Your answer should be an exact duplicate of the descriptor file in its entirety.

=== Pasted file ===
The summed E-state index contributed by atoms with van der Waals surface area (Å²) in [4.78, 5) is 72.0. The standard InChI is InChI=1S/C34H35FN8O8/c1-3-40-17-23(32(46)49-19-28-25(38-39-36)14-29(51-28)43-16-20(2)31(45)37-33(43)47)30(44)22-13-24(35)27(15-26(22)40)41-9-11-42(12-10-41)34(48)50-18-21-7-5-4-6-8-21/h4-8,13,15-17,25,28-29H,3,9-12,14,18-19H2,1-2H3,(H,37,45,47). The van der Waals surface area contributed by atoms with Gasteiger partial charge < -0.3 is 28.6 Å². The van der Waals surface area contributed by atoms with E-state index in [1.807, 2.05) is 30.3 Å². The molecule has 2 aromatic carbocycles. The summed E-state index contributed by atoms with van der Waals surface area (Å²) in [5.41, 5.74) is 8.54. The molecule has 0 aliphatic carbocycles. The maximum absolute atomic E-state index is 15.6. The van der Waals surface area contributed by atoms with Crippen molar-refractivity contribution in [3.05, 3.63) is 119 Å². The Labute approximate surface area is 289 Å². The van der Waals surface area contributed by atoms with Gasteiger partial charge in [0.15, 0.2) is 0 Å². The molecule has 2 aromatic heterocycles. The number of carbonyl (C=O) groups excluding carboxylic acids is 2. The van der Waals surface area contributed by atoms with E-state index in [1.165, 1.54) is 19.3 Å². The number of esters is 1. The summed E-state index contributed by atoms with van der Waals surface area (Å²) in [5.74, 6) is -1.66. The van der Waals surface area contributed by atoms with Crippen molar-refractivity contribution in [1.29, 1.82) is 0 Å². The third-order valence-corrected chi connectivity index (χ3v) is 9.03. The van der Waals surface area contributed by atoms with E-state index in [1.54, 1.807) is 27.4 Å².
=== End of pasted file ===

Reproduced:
The summed E-state index contributed by atoms with van der Waals surface area (Å²) in [4.78, 5) is 72.0. The standard InChI is InChI=1S/C34H35FN8O8/c1-3-40-17-23(32(46)49-19-28-25(38-39-36)14-29(51-28)43-16-20(2)31(45)37-33(43)47)30(44)22-13-24(35)27(15-26(22)40)41-9-11-42(12-10-41)34(48)50-18-21-7-5-4-6-8-21/h4-8,13,15-17,25,28-29H,3,9-12,14,18-19H2,1-2H3,(H,37,45,47). The van der Waals surface area contributed by atoms with Gasteiger partial charge < -0.3 is 28.6 Å². The van der Waals surface area contributed by atoms with E-state index in [1.807, 2.05) is 30.3 Å². The molecule has 2 aromatic carbocycles. The summed E-state index contributed by atoms with van der Waals surface area (Å²) in [5.41, 5.74) is 8.54. The molecule has 0 aliphatic carbocycles. The maximum absolute atomic E-state index is 15.6. The van der Waals surface area contributed by atoms with Crippen molar-refractivity contribution in [3.05, 3.63) is 119 Å². The Labute approximate surface area is 289 Å². The van der Waals surface area contributed by atoms with Gasteiger partial charge in [0.15, 0.2) is 0 Å². The molecule has 2 aromatic heterocycles. The number of carbonyl (C=O) groups excluding carboxylic acids is 2. The van der Waals surface area contributed by atoms with E-state index in [1.165, 1.54) is 19.3 Å². The number of esters is 1. The summed E-state index contributed by atoms with van der Waals surface area (Å²) in [5.74, 6) is -1.66. The van der Waals surface area contributed by atoms with Crippen molar-refractivity contribution in [1.29, 1.82) is 0 Å². The third-order valence-corrected chi connectivity index (χ3v) is 9.03. The van der Waals surface area contributed by atoms with E-state index in [1.54, 1.807) is 27.4 Å².